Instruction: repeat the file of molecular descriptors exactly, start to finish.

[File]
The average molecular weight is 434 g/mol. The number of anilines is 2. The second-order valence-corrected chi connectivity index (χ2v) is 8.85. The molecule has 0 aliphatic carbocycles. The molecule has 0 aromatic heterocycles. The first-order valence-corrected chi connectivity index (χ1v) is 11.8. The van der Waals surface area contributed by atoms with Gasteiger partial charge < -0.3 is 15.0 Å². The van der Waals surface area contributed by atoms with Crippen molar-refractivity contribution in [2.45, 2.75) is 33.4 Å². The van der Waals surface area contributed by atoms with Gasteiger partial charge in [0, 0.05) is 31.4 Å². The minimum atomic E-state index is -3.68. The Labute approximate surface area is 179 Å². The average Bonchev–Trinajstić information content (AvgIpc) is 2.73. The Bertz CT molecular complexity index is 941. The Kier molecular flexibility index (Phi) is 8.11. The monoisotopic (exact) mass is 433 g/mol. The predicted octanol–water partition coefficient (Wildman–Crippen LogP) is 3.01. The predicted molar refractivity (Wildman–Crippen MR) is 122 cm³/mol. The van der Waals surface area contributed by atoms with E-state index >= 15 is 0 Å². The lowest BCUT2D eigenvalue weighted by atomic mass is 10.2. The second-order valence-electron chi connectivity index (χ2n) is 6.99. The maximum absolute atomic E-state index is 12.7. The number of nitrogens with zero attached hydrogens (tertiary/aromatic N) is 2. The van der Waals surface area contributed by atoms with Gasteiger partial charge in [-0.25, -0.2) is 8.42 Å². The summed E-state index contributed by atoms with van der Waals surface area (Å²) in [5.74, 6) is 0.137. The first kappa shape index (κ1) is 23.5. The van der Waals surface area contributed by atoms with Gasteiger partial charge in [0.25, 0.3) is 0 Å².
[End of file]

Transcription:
The average molecular weight is 434 g/mol. The number of anilines is 2. The second-order valence-corrected chi connectivity index (χ2v) is 8.85. The molecule has 0 aliphatic carbocycles. The molecule has 0 aromatic heterocycles. The first-order valence-corrected chi connectivity index (χ1v) is 11.8. The van der Waals surface area contributed by atoms with Gasteiger partial charge < -0.3 is 15.0 Å². The van der Waals surface area contributed by atoms with Crippen molar-refractivity contribution in [2.45, 2.75) is 33.4 Å². The van der Waals surface area contributed by atoms with Gasteiger partial charge in [0, 0.05) is 31.4 Å². The minimum atomic E-state index is -3.68. The Labute approximate surface area is 179 Å². The average Bonchev–Trinajstić information content (AvgIpc) is 2.73. The Bertz CT molecular complexity index is 941. The Kier molecular flexibility index (Phi) is 8.11. The monoisotopic (exact) mass is 433 g/mol. The predicted octanol–water partition coefficient (Wildman–Crippen LogP) is 3.01. The predicted molar refractivity (Wildman–Crippen MR) is 122 cm³/mol. The van der Waals surface area contributed by atoms with E-state index >= 15 is 0 Å². The lowest BCUT2D eigenvalue weighted by atomic mass is 10.2. The second-order valence-electron chi connectivity index (χ2n) is 6.99. The maximum absolute atomic E-state index is 12.7. The number of nitrogens with zero attached hydrogens (tertiary/aromatic N) is 2. The van der Waals surface area contributed by atoms with Gasteiger partial charge in [-0.25, -0.2) is 8.42 Å². The summed E-state index contributed by atoms with van der Waals surface area (Å²) in [5.74, 6) is 0.137. The first kappa shape index (κ1) is 23.5. The van der Waals surface area contributed by atoms with Gasteiger partial charge in [0.25, 0.3) is 0 Å².